In the first half of this fiscal year, we began production of our new 2018 Saleen Mustangs and two new Saleen High Performance Sport Trucks (street and off-road models). All of these new Saleen vehicles have been very enthusiastically received by the public and the automotive press. This marks the first time in several years that Saleen has had two different vehicle programs in full production at the same time. As a result, we expect increased revenue growth in the upcoming year.

We have successfully begun delivering our LeMans S7 Supercars in a limited production run. These new supercars have a 1,500 horsepower engine. Additional deliveries of the S7 Supercars are anticipated by the end of this calendar year and will add top line revenue.

We unveiled our newest supercar, the Saleen 1 at the LA Car Show and received overwhelmingly positive responses from the automotive press and car enthusiasts. We are continuing to work on the engineering, design and development of the Saleen 1 in order for it to be ready for production later this year. In April of this year, we renewed our agreement with our Chinese partner to continue the engineering, design and development of the Saleen 1 and received an advance on the contract of $1.9 million.

Over the past year and continuing on in this fiscal year, we have entered into arrangements with new dealers and expanded our relationships with existing dealers. We have experienced increased social media presence and increased fan base.

In August of this year, our CEO and Chairman of the Board, Steve Saleen, was presented with the Legends of Auto Award at a ceremony held in Monterey, CA. Previous recipients of the Legends of Auto Award include such automotive luminaries as Lee Iacocca, Jay Leno, Roger Penske, and the late Carroll Shelby.

Our Open House on September 15, 2018 had a larger than expected turnout and was well received by all in attendance.

FINANCIAL RESTRUCTURING

The Company has completed the audit of its fiscal year-end March 31, 2018 financial statements and its financial restructuring program that was announced last year in October 2017. Virtually all of the Company’s $8.5 million of convertible notes was converted into equity, which had a dramatic positive impact on the Company’s balance sheet. The Company’s 2000:1 reverse split of its common stock was effective on December 19, 2017, with all preferred shares converting to common shares at that time.

Financial Statement Results:
● Current assets increased year-over-year. The majority of this increase related to an increase in cash and accounts receivable.
● Total liabilities decreased significantly year-over-year. The decrease in total liabilities was due to the conversion of $8.5 million of convertible notes and accrued interest during the fiscal year ended March 2018 and the reduction of other current liabilities due to the use of funds received from the Company’s private placement of preferred stock of $2.3 million in December 2017.
● Total shareholders’ deficit decreased year-over-year as a result of the conversion of $8.5 million of notes and accrued interest in December 2017.
● Revenue increased year-over-year and was attributable to increased revenue under the
Company’s engineering, design and production arrangement.

For the year ahead, we anticipate increased revenue from both our Signature Cars and under our engineering, design and development contract. Increased revenue and reduced expenses, combined with a stronger balance sheet, should lead to increased value for our shareholders. The Company is working toward re-registering it’s stock and hopes to be trading again in the first quarter of 2019.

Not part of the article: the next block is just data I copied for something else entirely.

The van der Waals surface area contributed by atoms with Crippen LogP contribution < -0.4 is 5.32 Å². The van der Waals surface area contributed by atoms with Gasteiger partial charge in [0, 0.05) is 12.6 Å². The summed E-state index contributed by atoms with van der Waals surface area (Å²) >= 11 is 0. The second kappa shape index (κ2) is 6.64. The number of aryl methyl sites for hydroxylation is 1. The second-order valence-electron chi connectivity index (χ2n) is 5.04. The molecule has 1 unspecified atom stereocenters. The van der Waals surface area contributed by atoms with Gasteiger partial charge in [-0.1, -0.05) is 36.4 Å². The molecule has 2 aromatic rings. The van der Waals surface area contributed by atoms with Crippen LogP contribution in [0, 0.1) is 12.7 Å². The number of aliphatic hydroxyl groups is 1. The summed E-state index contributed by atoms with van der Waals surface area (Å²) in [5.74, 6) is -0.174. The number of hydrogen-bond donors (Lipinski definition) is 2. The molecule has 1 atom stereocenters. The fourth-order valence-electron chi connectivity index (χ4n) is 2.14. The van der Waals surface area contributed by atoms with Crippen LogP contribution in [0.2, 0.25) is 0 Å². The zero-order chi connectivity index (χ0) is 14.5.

COME JOIN US

Every Saturday morning, from 7:00am to 9:00am, the Company hosts Coffee & Cars in conjunction with the City of Corona. Held in the parking lot of our Corona headquarters, this event draws 100 to 150 classic cars and their owners every week who get together to share their knowledge and show off their prized possessions. Everything from Model A Fords and Chevrolet Bel Aires to Vipers and Corvettes are on display, along with Saleen automobiles.

QUESTIONS?

Please contact Ronda Ferguson, CFO, for Saleen Automotive with any questions. She can be reached by email at rferguson@saleen.com or call her at 714-400-2121.

SAFE HARBOR STATEMENT – This release contains “forward-looking statements” that include information relating to future events and future financial and operating performance. The words “may,” “would,” “will,” “expect,” “estimate,” “can,” “believe,” “potential” and similar expressions and variations thereof are intended to identify forward-looking statements. Forward-looking statements should not be read as a guarantee of future performance or results, and will not necessarily be accurate indications of the times at, or by, which that performance or those results will be achieved. Forward-looking statements are based on information available at the time they are made and/or management’s good faith belief as of that time with respect to future events, and are subject to risks and uncertainties that could cause actual performance or results to differ materially from those expressed in or suggested by the forward-looking statements. Important factors that could cause these differences include, but are not limited to: fluctuations in demand for Saleen Automotive products, the introduction of new products, the Company’s ability to maintain customer and strategic business relationships, the impact of competitive products and pricing, growth in targeted markets, and the adequacy of the Company’s liquidity and financial strength to support its growth.

[Source: Saleen Automotive]

SPP RE-RELEASES 2000-07 SALEEN FOCUS BODY KIT

From our friend Spring Hebler.

Saleen Performance Parts Re-releases the 2000-04 Saleen Focus Styling Kit

Breaking News!

Saleen Performance has just announced they are stocking the 2000-2007 Saleen Focus ground effects kits. These parts are available NOW!

Saleen offered their serialized N20 and S121 production cars in 2004 and 2005. These new styling kits are perfect for the restoration of your 2004-05 Saleen Focus or add the aggressive Saleen styling to your standard Ford Focus.

For details and cost information, please contact Spring Hebler at Saleen Performance via email, shebler@saleenperformance.com or call 800-888-8945 with your name and phone number.

You can also join Saleen Performance on Facebook: https://www.facebook.com/saleenspeedlab/

Be sure to mention you saw it on the Saleen Forums at soec.org!

Click here to participate in the discussion.